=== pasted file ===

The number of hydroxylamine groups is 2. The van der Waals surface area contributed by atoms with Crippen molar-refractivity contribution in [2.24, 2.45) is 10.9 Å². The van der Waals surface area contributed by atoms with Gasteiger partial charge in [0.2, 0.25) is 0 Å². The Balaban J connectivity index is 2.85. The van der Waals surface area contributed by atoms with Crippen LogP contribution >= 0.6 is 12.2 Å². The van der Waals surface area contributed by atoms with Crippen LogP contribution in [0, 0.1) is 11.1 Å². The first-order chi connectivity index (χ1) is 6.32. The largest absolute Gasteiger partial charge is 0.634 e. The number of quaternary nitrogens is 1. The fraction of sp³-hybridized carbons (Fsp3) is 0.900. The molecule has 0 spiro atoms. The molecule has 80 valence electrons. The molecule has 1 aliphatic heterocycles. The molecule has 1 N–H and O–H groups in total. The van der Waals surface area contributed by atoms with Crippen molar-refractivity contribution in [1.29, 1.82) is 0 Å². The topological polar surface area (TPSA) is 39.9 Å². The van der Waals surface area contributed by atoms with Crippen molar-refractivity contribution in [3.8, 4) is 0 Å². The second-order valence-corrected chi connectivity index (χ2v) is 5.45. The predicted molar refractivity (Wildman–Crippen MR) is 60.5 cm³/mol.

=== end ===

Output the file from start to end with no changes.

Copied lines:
The number of hydroxylamine groups is 2. The van der Waals surface area contributed by atoms with Crippen molar-refractivity contribution in [2.24, 2.45) is 10.9 Å². The van der Waals surface area contributed by atoms with Gasteiger partial charge in [0.2, 0.25) is 0 Å². The Balaban J connectivity index is 2.85. The van der Waals surface area contributed by atoms with Crippen LogP contribution >= 0.6 is 12.2 Å². The van der Waals surface area contributed by atoms with Crippen LogP contribution in [0, 0.1) is 11.1 Å². The first-order chi connectivity index (χ1) is 6.32. The largest absolute Gasteiger partial charge is 0.634 e. The number of quaternary nitrogens is 1. The fraction of sp³-hybridized carbons (Fsp3) is 0.900. The molecule has 0 spiro atoms. The molecule has 80 valence electrons. The molecule has 1 aliphatic heterocycles. The molecule has 1 N–H and O–H groups in total. The van der Waals surface area contributed by atoms with Crippen molar-refractivity contribution in [1.29, 1.82) is 0 Å². The topological polar surface area (TPSA) is 39.9 Å². The van der Waals surface area contributed by atoms with Crippen molar-refractivity contribution in [3.8, 4) is 0 Å². The second-order valence-corrected chi connectivity index (χ2v) is 5.45. The predicted molar refractivity (Wildman–Crippen MR) is 60.5 cm³/mol.